Then there's the clinical user interface that looks like it came from the dark ages. It took one of our providers about ten minutes just to key in an order for a durable medical supply and print it out for our insurance company. The user interface to the institution's patient-facing portal is equally bad. A web-savvy teenager could likely do better. Today's portals need to look and work more like Facebook or LinkedIn than something from the dawn of the Internet.

Another inefficiency I have observed isn't so much about bad tech as stupid billing mandates. Even when visiting different physicians in different departments on the same day, during each visit staff enter the exam room to take and document vital signs. Over and over again the thermometer and blood pressure come out, even though vital signs were just taken and documented 30 minutes ago in a different department. I finally asked why this was necessary only to be told that unless it is done the physician will not be paid. Has anyone considered what this totally unnecessary and duplicative workflow is costing our hospitals and health systems in wasted staff time? Let's stop the insanity.

By now, I'm sure you are thinking I've grown old and crotchety. I probably have. But please future generations of software developers, EHR vendors, regulators, and others; can't we do better for our clinicians and patients? I'm sure we can.

If you would like to become more familiar with the work Microsoft is doing in health and the healthcare industry (in cloud computing, mobility and devices, productivity and collaboration, and advanced analytics) please contact your account executive or visit Microsoft in Health.

Bill Crounse, MD      Senior Director, Worldwide Health         Microsoft 

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iPad & iPhone EHR Medical Records Apple Touch ID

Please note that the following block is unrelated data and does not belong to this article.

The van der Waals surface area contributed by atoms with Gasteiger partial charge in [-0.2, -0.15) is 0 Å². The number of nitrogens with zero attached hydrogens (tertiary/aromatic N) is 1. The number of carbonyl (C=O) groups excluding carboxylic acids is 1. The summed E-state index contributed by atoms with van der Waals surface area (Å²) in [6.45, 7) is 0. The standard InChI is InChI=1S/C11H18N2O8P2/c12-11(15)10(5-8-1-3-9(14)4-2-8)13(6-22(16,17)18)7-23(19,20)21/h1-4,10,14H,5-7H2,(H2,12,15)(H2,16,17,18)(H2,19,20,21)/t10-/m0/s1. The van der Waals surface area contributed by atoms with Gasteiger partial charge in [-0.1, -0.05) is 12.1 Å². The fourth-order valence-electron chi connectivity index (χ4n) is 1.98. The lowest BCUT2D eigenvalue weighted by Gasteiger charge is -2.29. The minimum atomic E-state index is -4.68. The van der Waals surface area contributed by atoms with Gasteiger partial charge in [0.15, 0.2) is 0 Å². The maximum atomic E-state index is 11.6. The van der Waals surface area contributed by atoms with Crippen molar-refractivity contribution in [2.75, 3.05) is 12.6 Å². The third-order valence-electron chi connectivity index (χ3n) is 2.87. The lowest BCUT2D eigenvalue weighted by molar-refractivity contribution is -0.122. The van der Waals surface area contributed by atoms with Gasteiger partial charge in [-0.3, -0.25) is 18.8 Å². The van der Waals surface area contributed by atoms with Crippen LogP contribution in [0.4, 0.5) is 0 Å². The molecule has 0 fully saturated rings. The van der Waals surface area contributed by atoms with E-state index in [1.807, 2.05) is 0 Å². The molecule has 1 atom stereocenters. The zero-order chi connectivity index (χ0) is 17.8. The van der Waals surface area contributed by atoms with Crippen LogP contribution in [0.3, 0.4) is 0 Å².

iPad & iPhone EHR Medical Records Apple Touch ID | EHR and Health IT Consulting | Scoop.it

Apple now introduced the biometric “Touch ID” onto the new iPad, latest iPad Air 2 and the iPad Mini 3.  Touch ID is also on the iPhone 5s, iPhone 6 and iPhone 6 Plus.

What is Touch ID? Touch ID is a little biometric finger print reader on the new iOS devices:

  • iPad Air 2
  • iPad Mini 3
  • iPhone 5S
  • iPhone 6
  • iPhone 6 Plus

With Touch ID, you can now do more with just the touch of a finger, you can log in and verify identity in logging into apps. Touch ID is that little metal ring around the home button on the new iOS devices.

With the introduction of “Touch ID” onto the new iPad we have added something amazing. With three taps you can get into a medical record. You will touch once with Touch ID to get into the iPad, tap the drchrono EHR app, once the app is launched, then with Touch ID, get into their EHR. Only three taps, no typing a passcode.

This video show off Touch ID in action:

This feature was also added to the onpatient Personal Health Record.

This video shows off Touch ID on the PHR in action

 

The great thing about Touch ID is that it only takes a few minutes to setup. To setup Touch ID EHR follow this video, this video applies to all iOS devices with Touch ID, in the video I am showing how you can use an iPhone 6 to setup Touch ID EHR, it is the same for the new iPad Air 2 and iPad Mini 3:

I spoke about Touch ID a number of months ago, it is now a reality and changing the world.

The amazing thing about Touch ID is that people sometimes forget password and pin codes. This changes the game even more of touch technology in healthcare.